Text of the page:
Tuesday August 2, 8 pm Royal Society Lecture featuring A/Prof Penelope Edmonds in Royal Society Room, TMAG
An Antislavery Moment in the Antipodes: Cross-cultural Quaker Witnessing and Botanical Collecting in the Bass Strait Islands, 1832
In 1832, British Quakers James Backhouse and George Washington Walker, pursued the face of supposed antipodean ‘slavery’ in the Bass Strait, as part of their nine-year multi-reform journey sponsored by the Religious Society of Friends. The travelling pair sought to gather evidence of ‘slavery’ to ‘emancipate’ Aboriginal women from sealers and remove them to the Aboriginal Establishment on Flinders Island for their moral protection, crucially, in the midst of the ‘Black War’ in Van Diemen’s Land.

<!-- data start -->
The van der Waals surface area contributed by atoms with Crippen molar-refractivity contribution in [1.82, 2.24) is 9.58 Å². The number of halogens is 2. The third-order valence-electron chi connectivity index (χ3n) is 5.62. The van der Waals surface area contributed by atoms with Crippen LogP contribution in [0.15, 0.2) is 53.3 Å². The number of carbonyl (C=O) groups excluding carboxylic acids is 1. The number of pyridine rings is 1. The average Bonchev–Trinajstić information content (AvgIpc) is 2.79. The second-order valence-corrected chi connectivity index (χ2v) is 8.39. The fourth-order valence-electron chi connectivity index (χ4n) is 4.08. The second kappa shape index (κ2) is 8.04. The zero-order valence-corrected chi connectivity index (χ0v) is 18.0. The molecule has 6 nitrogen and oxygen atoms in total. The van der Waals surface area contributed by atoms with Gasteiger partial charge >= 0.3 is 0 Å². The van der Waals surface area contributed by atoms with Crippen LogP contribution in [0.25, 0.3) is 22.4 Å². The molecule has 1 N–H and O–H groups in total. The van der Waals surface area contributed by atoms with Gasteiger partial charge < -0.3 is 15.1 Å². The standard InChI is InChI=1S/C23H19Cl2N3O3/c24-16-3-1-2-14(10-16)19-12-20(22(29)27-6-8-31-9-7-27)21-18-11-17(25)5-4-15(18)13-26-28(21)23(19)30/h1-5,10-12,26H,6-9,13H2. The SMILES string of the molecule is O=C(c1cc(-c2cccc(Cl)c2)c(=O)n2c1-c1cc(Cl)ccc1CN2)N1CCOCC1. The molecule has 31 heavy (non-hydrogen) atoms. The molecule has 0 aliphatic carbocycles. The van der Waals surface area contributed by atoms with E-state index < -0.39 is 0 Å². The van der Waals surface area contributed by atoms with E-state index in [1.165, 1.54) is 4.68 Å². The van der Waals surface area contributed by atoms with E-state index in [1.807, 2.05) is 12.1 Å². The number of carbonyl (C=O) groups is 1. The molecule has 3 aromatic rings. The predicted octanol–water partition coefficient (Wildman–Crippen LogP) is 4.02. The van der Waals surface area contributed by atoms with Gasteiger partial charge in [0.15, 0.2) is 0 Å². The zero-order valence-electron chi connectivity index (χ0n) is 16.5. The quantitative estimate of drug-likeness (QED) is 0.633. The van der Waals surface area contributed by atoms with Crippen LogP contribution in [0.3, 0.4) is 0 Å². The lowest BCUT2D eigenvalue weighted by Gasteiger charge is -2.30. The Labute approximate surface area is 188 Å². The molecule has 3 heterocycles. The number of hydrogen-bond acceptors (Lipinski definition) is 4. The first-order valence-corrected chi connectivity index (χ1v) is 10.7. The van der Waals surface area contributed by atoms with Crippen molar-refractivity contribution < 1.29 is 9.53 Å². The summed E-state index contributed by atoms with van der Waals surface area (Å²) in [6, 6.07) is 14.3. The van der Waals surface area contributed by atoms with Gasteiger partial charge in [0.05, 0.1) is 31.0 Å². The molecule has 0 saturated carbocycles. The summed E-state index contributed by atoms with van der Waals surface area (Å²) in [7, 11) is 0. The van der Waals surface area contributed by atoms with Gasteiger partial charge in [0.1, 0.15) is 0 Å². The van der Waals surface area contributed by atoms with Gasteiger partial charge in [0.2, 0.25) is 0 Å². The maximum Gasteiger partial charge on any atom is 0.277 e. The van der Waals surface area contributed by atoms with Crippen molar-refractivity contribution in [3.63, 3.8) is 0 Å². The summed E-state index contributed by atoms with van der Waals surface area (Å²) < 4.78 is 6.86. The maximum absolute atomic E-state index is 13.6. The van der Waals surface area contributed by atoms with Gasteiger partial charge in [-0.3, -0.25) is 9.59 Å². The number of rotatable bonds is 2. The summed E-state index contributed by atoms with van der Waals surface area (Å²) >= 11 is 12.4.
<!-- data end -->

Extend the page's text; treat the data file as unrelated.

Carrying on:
In the service of both abolition and botany, the Quaker pair collected the women’s ‘testimony’ and local plant specimens on Flinders Island. This Bass Strait visit reveals a little-known colonial encounter and also a remarkable cross-cultural moment, in which the women collectors for Backhouse shared their botanical knowledge with the Quakers and, importantly, asserted their agency in a charged and violent period of settler – Aboriginal contact.
In this lecture Penny Edmonds considers this curious moment in the context of the networked humanitarian and scientific circuits of empire, and the entanglements of settler invasion and abolition.